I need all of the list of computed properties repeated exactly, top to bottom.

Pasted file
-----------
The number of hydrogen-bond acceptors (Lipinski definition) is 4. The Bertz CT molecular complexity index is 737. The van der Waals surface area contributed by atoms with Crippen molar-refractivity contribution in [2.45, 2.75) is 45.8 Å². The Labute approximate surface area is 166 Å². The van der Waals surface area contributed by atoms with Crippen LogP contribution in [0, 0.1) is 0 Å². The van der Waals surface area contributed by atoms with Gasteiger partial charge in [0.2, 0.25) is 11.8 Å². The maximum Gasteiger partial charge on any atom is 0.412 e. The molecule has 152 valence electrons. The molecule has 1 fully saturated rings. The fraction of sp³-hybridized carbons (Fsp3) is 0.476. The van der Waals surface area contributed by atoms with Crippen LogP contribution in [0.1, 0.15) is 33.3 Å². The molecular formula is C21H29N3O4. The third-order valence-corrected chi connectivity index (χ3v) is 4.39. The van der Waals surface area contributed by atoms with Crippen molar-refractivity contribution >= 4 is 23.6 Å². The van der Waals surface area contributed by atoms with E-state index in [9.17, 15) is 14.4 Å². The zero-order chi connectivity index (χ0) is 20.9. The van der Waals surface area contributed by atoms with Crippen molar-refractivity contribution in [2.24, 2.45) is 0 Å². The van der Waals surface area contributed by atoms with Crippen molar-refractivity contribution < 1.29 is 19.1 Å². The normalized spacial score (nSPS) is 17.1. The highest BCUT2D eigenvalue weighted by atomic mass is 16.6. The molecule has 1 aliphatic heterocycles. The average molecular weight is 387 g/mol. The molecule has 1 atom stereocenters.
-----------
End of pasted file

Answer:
The number of hydrogen-bond acceptors (Lipinski definition) is 4. The Bertz CT molecular complexity index is 737. The van der Waals surface area contributed by atoms with Crippen molar-refractivity contribution in [2.45, 2.75) is 45.8 Å². The Labute approximate surface area is 166 Å². The van der Waals surface area contributed by atoms with Crippen LogP contribution in [0, 0.1) is 0 Å². The van der Waals surface area contributed by atoms with Gasteiger partial charge in [0.2, 0.25) is 11.8 Å². The maximum Gasteiger partial charge on any atom is 0.412 e. The molecule has 152 valence electrons. The molecule has 1 fully saturated rings. The fraction of sp³-hybridized carbons (Fsp3) is 0.476. The van der Waals surface area contributed by atoms with Crippen LogP contribution in [0.1, 0.15) is 33.3 Å². The molecular formula is C21H29N3O4. The third-order valence-corrected chi connectivity index (χ3v) is 4.39. The van der Waals surface area contributed by atoms with Crippen molar-refractivity contribution >= 4 is 23.6 Å². The van der Waals surface area contributed by atoms with E-state index in [9.17, 15) is 14.4 Å². The zero-order chi connectivity index (χ0) is 20.9. The van der Waals surface area contributed by atoms with Crippen molar-refractivity contribution in [2.24, 2.45) is 0 Å². The van der Waals surface area contributed by atoms with Crippen molar-refractivity contribution < 1.29 is 19.1 Å². The normalized spacial score (nSPS) is 17.1. The highest BCUT2D eigenvalue weighted by atomic mass is 16.6. The molecule has 1 aliphatic heterocycles. The average molecular weight is 387 g/mol. The molecule has 1 atom stereocenters.